Oracle, EMC Ease Application Data Storage

By Lisa Vaas  |  Posted 2003-01-27 Print this article Print

Team up on services that support Oracle apps in EMC environments.

Oracle Corp. and EMC Corp. last week announced joint offerings designed to enhance service and support of their respective technologies as well as make them easier to use.

The new Oracle on EMC Database Accelerator Service, announced at Oracle AppsWorld in San Diego, is designed to help companies transition from direct-attached storage to what EMC officials said are more cost-effective and flexible networked storage environments. As part of the service, representatives from both companies work with customers to design, deploy and optimize EMC storage systems, software and networks running with Oracle database software. The service will encompass professionals from EMC Global Services and Oracle Consulting.

Accelerator Service is the second phase of the companies advanced services strategy to offer shared customers enhanced services and support. The first was the unveiling last September of the Joint Service Center, a facility staffed by service engineers from both companies that also serves as a dedicated lab to duplicate customer environments and proactively identify potential problem areas.

Officials from Oracle, of Redwood Shores, Calif., and EMC, of Hopkinton, Mass., said Accelerator Service is the first in a suite of offerings geared toward providing customers with a quick and easy way to get Oracle databases running on EMCs Automated Networked Storage solution. The EMC offering brings storage area networking, network-attached storage and content-addressed storage environments together in an integrated and networked storage infrastructure. The companies will release other suite offerings over the course of the coming year.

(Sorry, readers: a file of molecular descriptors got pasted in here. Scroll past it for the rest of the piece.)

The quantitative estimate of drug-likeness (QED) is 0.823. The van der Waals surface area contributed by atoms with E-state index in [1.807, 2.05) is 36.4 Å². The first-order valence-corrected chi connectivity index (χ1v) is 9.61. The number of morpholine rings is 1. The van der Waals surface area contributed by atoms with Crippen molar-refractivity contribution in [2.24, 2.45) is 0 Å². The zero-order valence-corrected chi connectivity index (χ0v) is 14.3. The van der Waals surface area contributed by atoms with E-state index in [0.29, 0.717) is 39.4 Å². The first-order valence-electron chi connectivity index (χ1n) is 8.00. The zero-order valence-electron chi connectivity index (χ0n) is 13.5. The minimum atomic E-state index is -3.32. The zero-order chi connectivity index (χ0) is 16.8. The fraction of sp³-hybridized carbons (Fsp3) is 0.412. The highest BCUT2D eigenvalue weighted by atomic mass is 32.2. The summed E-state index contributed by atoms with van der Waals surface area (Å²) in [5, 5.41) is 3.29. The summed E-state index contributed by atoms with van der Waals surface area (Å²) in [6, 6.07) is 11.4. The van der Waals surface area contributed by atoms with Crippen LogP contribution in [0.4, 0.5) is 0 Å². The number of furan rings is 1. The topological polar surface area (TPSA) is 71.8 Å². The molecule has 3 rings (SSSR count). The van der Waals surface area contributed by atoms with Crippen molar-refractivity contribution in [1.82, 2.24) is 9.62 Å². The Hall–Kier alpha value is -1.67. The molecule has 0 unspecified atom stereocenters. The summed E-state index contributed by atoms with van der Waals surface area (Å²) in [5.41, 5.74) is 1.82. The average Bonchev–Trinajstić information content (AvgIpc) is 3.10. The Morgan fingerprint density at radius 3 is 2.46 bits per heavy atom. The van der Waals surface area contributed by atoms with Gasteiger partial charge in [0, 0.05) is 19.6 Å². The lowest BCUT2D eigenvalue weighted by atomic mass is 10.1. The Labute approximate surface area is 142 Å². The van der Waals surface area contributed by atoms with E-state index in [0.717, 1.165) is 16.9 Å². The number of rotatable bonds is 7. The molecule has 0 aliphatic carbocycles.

Also at AppsWorld, the two companies announced a best-practice approach to creating clones of Oracles Oracle11i applications. Using a combination of EMC TimeFinder software and the Oracle Automatic System Configuration utility, known as AutoConfig, IT departments can build a reference copy of an application that can be used for testing, business continuity planning, backup and recovery, data warehouse loading, and hardware migrations, the two companies said.

Such clones have become necessary to keep integrated enterprise applications up and running all the time.

Experts said joint servicing works out well for Oracle and EMC customers for a few reasons. First, with the continuing growth of data flowing from enterprise and e-business applications, databases are getting much larger. Therefore, enterprises are seeing the need for more databases to work in conjunction with storage devices to handle that glut of data.

"In the distant future, well have much larger databases, so this kind of joint alliance to help such customers make sure their environment is available [sounds great]," said Noel Yuhanna, an analyst at Giga Information Group Inc., in Santa Clara, Calif.

More specifically, EMC and Oracle working hand in glove makes sense because EMC storage devices traditionally are closely serviced by EMC rather than in-house IT staff, Yuhanna said.

Lisa Vaas is News Editor/Operations for and also serves as editor of the Database topic center. Since 1995, she has also been a Webcast news show anchorperson and a reporter covering the IT industry. She has focused on customer relationship management technology, IT salaries and careers, effects of the H1-B visa on the technology workforce, wireless technology, security, and, most recently, databases and the technologies that touch upon them. Her articles have appeared in eWEEK's print edition, on, and in the startup IT magazine PC Connection. Prior to becoming a journalist, Vaas experienced an array of eye-opening careers, including driving a cab in Boston, photographing cranky babies in shopping malls, selling cameras, typography and computer training. She stopped a hair short of finishing an M.A. in English at the University of Massachusetts in Boston. She earned a B.S. in Communications from Emerson College. She runs two open-mic reading series in Boston and currently keeps bees in her home in Mashpee, Mass.

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